Working together to prevent suicide
World Mental Health Day, on 10 October, is a day for us to unite in our efforts to raise awareness and mobilize people around the world about mental health. The theme selected for this year’s Day is suicide prevention, and the role that everyone can play to prevent it.
Around 800,000 people die due to suicide each year worldwide, and many more attempt suicide. In the Region of the Americas, almost 100,000 people die by suicide each year. Every suicide is a tragedy that affects a family, a community or a whole country; and it has long time consequences in all those who are close to the victim. Suicide occurs in every age group, and it is the second leading cause of death in young people aged 15-29 years.
This World Mental Health Day continues the campaign initiated last 10 September, on World Suicide Prevention Day, to raise awareness about the impact of suicide in the world and the role that each of us can play to prevent it.
More information on suicide prevention
- Fact-sheet: Suicide (WHO)
- Suicide Prevention (PAHO)
- Mental Health and Substance Use Unit (PAHO)
- World Suicide Prevention Day 2019 (IASP)
Previous World Mental Health Days
40 seconds of action
Every 40 seconds someone dies by suicide worlwide. On this year’s World Mental Health Day, in addition to events and activities taking place on or around 10 September, WHO is encouraging everyone to get involved by taking “40 seconds of action” in order to:
- improve awareness of the significance of suicide as a global public health problem;
- improve knowledge of what can be done to prevent suicide;
- reduce the stigma associated with suicide; and
- let people who are struggling know that they are not alone.
Click on the flyer below to find out how you can take part
Virtual course on Preventing Self-harm/suicide: Empowering Primary Health Care providers
PAHO has developed an online course based on the suicide module of the WHO mhGAP Intervention Guide- which offers high quality foundational knowledge and practice to non-specialized health workers, to enhance their capacity to identify, assess, manage and provide follow up to people with suicidal behaviors. The course is self-paced and free, and it is available on the PAHO Virtual Campus for Public Health (VCPH) platform, prioviding both flexibility and accessibility to potential learners.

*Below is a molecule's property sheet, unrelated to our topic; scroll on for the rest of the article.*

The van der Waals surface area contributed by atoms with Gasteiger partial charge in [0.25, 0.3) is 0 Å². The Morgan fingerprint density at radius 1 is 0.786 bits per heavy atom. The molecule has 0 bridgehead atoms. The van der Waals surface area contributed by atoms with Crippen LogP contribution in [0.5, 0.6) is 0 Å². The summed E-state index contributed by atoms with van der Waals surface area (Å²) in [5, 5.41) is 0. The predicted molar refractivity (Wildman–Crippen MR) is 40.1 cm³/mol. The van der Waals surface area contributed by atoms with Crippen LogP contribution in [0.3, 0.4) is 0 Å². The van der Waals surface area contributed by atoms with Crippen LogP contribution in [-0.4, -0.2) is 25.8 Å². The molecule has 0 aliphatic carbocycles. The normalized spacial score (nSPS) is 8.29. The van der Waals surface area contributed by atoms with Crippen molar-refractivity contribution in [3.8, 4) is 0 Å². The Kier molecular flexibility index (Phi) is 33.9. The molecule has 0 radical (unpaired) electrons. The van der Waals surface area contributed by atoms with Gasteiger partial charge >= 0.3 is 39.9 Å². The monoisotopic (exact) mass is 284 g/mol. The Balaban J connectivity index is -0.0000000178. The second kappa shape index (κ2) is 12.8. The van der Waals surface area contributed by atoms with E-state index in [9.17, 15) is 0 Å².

Access the course by clicking on the image below or in the following link.
Handouts: Preventing suicide at work
What emergency workers, health workers, teachers, prison officers, media professionals and employers can do to help prevent suicide
On Suicide Prevention
- Preventing Suicide. A resource for filmmakers and others working on stage and screen - 2019 (WHO)
- Preventing Suicide. A resource for pesticide registrars and regulators - 2019 (WHO)
- Preventing suicide: a resource for media professionals - update 2017 (WHO)
- Prevention of suicidal behavior - 2016 (PAHO)
- Suicide Mortality in the Americas - 2014 (PAHO)
- Preventing suicide: a resource series (WHO)
- National suicide prevention strategies: progress, examples and indicators - 2018 (WHO)
- Preventing Suicide: A Global Imperative - 2014 (WHO)
- Preventing suicide: a community engagement toolkit Pilot version 1.0 - 2016 (WHO)
On Mental Health
Changing journalistic coverage of suicide in Latin America and the Caribbean
Latin American journalists are redefining how they communicate about suicide. For many years, cases of suicide have been treated as a spectacle in the media or they have been silenced for fear of “contagion”. However, responsible coverage can contribute to suicide prevention by reducing the risk of copycat behavior, helping to change false perceptions, and encouraging people to seek help.
PAHO has been conducting virtual and on-site training on the subject. In 2017, more than 130 journalists, communicators, and mental health professionals from 30 countries in the Region participated in an online workshop. Health ministries, together with PAHO country offices, also organized meetings to promote responsible coverage in their countries. These included Argentina, Trinidad and Tobago, and Uruguay, among others.
Learn more about this experiences at Changing journalistic coverage of suicide in Latin America and the Caribbean.
Click on the images to download them